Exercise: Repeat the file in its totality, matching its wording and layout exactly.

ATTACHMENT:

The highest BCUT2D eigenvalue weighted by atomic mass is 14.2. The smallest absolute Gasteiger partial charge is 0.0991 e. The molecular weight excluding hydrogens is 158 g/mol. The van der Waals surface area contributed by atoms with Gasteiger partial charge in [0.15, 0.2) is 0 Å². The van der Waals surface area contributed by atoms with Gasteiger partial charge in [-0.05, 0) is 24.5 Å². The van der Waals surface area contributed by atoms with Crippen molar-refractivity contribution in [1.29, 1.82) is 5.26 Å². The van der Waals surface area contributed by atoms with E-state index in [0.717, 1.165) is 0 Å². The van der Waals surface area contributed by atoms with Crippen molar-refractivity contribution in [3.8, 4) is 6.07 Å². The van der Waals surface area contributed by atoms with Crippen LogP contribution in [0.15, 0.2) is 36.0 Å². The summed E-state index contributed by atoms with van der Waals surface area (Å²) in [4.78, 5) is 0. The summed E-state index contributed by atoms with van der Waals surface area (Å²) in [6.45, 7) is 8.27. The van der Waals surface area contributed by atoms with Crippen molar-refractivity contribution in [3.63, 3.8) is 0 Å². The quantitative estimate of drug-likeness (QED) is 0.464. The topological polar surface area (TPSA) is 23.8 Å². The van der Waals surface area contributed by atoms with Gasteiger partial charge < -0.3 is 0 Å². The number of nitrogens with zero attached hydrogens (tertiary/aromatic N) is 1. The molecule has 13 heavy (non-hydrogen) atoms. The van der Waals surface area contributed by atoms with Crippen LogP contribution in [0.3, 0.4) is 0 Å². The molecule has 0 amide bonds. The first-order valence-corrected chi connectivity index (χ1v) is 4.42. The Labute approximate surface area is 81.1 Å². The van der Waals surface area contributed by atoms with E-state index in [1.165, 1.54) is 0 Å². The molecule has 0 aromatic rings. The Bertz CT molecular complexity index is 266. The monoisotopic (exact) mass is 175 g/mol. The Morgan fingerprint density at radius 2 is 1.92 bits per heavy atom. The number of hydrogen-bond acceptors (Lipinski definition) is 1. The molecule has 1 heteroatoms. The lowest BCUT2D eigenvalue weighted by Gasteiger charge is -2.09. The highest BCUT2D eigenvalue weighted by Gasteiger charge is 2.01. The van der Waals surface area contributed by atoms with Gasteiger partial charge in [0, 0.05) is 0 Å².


The highest BCUT2D eigenvalue weighted by atomic mass is 14.2. The smallest absolute Gasteiger partial charge is 0.0991 e. The molecular weight excluding hydrogens is 158 g/mol. The van der Waals surface area contributed by atoms with Gasteiger partial charge in [0.15, 0.2) is 0 Å². The van der Waals surface area contributed by atoms with Gasteiger partial charge in [-0.05, 0) is 24.5 Å². The van der Waals surface area contributed by atoms with Crippen molar-refractivity contribution in [1.29, 1.82) is 5.26 Å². The van der Waals surface area contributed by atoms with E-state index in [0.717, 1.165) is 0 Å². The van der Waals surface area contributed by atoms with Crippen molar-refractivity contribution in [3.8, 4) is 6.07 Å². The van der Waals surface area contributed by atoms with Crippen LogP contribution in [0.15, 0.2) is 36.0 Å². The summed E-state index contributed by atoms with van der Waals surface area (Å²) in [4.78, 5) is 0. The summed E-state index contributed by atoms with van der Waals surface area (Å²) in [6.45, 7) is 8.27. The van der Waals surface area contributed by atoms with Crippen molar-refractivity contribution in [3.63, 3.8) is 0 Å². The quantitative estimate of drug-likeness (QED) is 0.464. The topological polar surface area (TPSA) is 23.8 Å². The van der Waals surface area contributed by atoms with Gasteiger partial charge < -0.3 is 0 Å². The number of nitrogens with zero attached hydrogens (tertiary/aromatic N) is 1. The molecule has 13 heavy (non-hydrogen) atoms. The van der Waals surface area contributed by atoms with Crippen LogP contribution in [0.3, 0.4) is 0 Å². The molecule has 0 amide bonds. The first-order valence-corrected chi connectivity index (χ1v) is 4.42. The Labute approximate surface area is 81.1 Å². The van der Waals surface area contributed by atoms with E-state index in [1.165, 1.54) is 0 Å². The molecule has 0 aromatic rings. The Bertz CT molecular complexity index is 266. The monoisotopic (exact) mass is 175 g/mol. The Morgan fingerprint density at radius 2 is 1.92 bits per heavy atom. The number of hydrogen-bond acceptors (Lipinski definition) is 1. The molecule has 1 heteroatoms. The lowest BCUT2D eigenvalue weighted by Gasteiger charge is -2.09. The highest BCUT2D eigenvalue weighted by Gasteiger charge is 2.01. The van der Waals surface area contributed by atoms with Gasteiger partial charge in [0, 0.05) is 0 Å².